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Baha’i Shrine and Gardens

bahi_haifa_israelThe spectacular gold-domed Shrine of the Bab is one of the most impressive sights in Israel. Located in the beautiful Persian Gardens, the Shrine is the main spiritual centre of the Baha’i faith, which has a worldwide following of five million believers. The outer gardens are open daily between 09:00 and 17:00, admission is free. The inner gardens are open daily from 09:00 until noon, but visitors can only go in with a guided tour. The tours are free, but dress respectfully covering arms and legs. Shoes must be removed before entering the Shrine. Also look out for the dramatic temple styled World House of Justice, visible on the hill behind the Shrine. There are 18 terraced gardens, 18 according to the number of students of Abdulbaha, one of the leading figures in the faith. Nine are above and nine below the shrine.

For more information about the gardens click here.

Elijah’s Cave

On the steep winding path leading up to the Carmelite Monastery, lies a small hollow, believed to be the place where the prophet Elijah hid after slaying the 400 Priests of Ba’al. Today the place is frequented by many orthodox Jews as well as pilgrims from all other major religions. The surrounding gardens have become a favorite location for picnics by both locals and tourists alike. The cave is open Sunday to Thursday from 08:00 am to 17:00 and Friday from 08:30 until 12:45. Admission is free.

Stella Maris Church and Monastery

picThe impressive 18th century church and monastery has been built over a cave, believed by the Carmelites to be the home of Prophet Elijah. According to history, Napoleon left 200 sick soldiers in the monastery after he attacked Akko and fled to Egypt. All of these were killed by the Ottoman forces. The adjoining church houses some beautiful painted ceilings worth visiting to view the impressive illustrations depicting, amongst other things, Elijah with the famous Chariots of Fire. There is also a small museum next door to the Church containing examples of archaeological ruins from the Byzantine and Crusader periods. The museum is open daily from 08:30 to 12:00 and 15:00 to 18:00. Admission is free.

Haifa University

By far the best place in Haifa for great panoramic views over the city and port is from the University, located on the summit of Mount Carmel. The university campus is dominated by the 25 storey Eshkol Tower, which features a top-floor observatory and basement museum. Free guided tours of the campus are available at various times throughout the week. On arrival at the campus use the internal phone system to contact the Public Affairs Department who will be able to inform you of the tour times for the day.

For more information visit the university website.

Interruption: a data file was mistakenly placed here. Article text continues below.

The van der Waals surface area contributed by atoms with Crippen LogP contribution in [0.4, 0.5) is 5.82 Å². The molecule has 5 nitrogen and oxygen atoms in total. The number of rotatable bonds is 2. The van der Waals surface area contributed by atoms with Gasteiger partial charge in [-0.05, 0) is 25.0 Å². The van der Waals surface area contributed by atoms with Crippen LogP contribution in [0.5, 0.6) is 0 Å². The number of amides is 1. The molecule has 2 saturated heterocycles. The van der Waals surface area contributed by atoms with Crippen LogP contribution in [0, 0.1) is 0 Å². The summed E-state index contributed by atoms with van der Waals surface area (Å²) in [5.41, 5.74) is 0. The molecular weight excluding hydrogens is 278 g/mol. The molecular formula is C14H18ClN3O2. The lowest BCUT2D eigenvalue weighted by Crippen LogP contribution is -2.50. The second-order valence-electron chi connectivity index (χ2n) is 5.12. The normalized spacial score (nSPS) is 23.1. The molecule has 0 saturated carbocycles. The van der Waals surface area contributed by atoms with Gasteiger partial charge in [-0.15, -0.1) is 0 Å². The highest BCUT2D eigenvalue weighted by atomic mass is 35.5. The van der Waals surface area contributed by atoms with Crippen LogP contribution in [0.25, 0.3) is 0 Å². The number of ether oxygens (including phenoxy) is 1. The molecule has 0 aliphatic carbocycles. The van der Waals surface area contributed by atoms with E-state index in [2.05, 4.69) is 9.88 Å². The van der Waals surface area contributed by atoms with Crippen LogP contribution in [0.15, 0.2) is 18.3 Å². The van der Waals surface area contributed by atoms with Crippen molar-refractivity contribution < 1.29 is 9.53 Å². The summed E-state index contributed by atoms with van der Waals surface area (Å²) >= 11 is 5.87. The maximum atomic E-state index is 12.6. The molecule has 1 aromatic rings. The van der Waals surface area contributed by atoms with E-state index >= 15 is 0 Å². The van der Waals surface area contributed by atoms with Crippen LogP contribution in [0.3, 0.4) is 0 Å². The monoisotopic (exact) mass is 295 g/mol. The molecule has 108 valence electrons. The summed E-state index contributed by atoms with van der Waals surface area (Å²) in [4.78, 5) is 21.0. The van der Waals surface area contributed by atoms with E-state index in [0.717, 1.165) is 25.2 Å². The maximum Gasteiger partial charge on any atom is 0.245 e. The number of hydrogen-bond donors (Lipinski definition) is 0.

Carmel National Park

Carmel_National_ ParkThe rolling slopes of Israel’s largest national park are located just a short bus or “Sherut” ride from downtown Haifa. Known locally as “Little Switzerland”, the park is famous for its fertility and ancient vineyards. It’s also the location of the “Haibar”, a reservation where animals, that used to be common in these regions, are being kept. In one area of the park is kibbutz “Bet Oren”, which offers horse riding in the park. The breathtaking views stretch all the way to Caesarea. Beyond the park one can find two large Druze villages, Daliyat el-Carmel and Ussefiyah. The park is ideal for hiking tours.

The German Colony

pic_4The first settlements of the Templar Society in Israel were established in Haifa in the 1870′s. The generously laid out settlement of the Templars in Haifa became the core of today’s city. The former colonial street (Ben Gurion Avenue) has become a landmark of Haifa. It runs from the sea straight to the Carmel Mountain. Many of the old buildings have been renovated, amongst them the former community centre, which houses the new historical museum of Haifa. The Tourist Information Office and many bars, cafes and restaurants are also housed in the old buildings. Above many entrances to the houses one can find stone-engraved verses of the bible. In the evening, the view from the street up the mountain is beautiful, the illuminated gardens of the Baha’i are seen up to the peak of Mount Carmel.

For more information about the German Colony on Wikipedia page, click here.


Sunrise over seaWhen you think of Haifa, you probably don’t automatically think of beaches, but believe it or not, Haifa offers long stretches of golden sands that are far less crowded than Tel Aviv. There is “Bat Galim” beach, which is the smaller of the two areas, comprising both sand and rocks. It features a promenade walk and a “Yotveta” restaurant, which also houses the station for the cable car. “Hof HaCarmel” is the larger of the two and has a big promenade offering plenty of bars, restaurants and cafes. All the facilities are very modern, there are plenty of free events taking place there throughout the summer and there are green areas as well. It has a slight ‘Baywatch flavour’ with its watch towers.

Sculpture Garden

haifa_skul1haifa_skul2This park is located just above the Baha’i Temple in Hatzionut Blvd. and features 29 bronze sculptures by the artist Ursula Malbin. No admission fee, open 24 hours.

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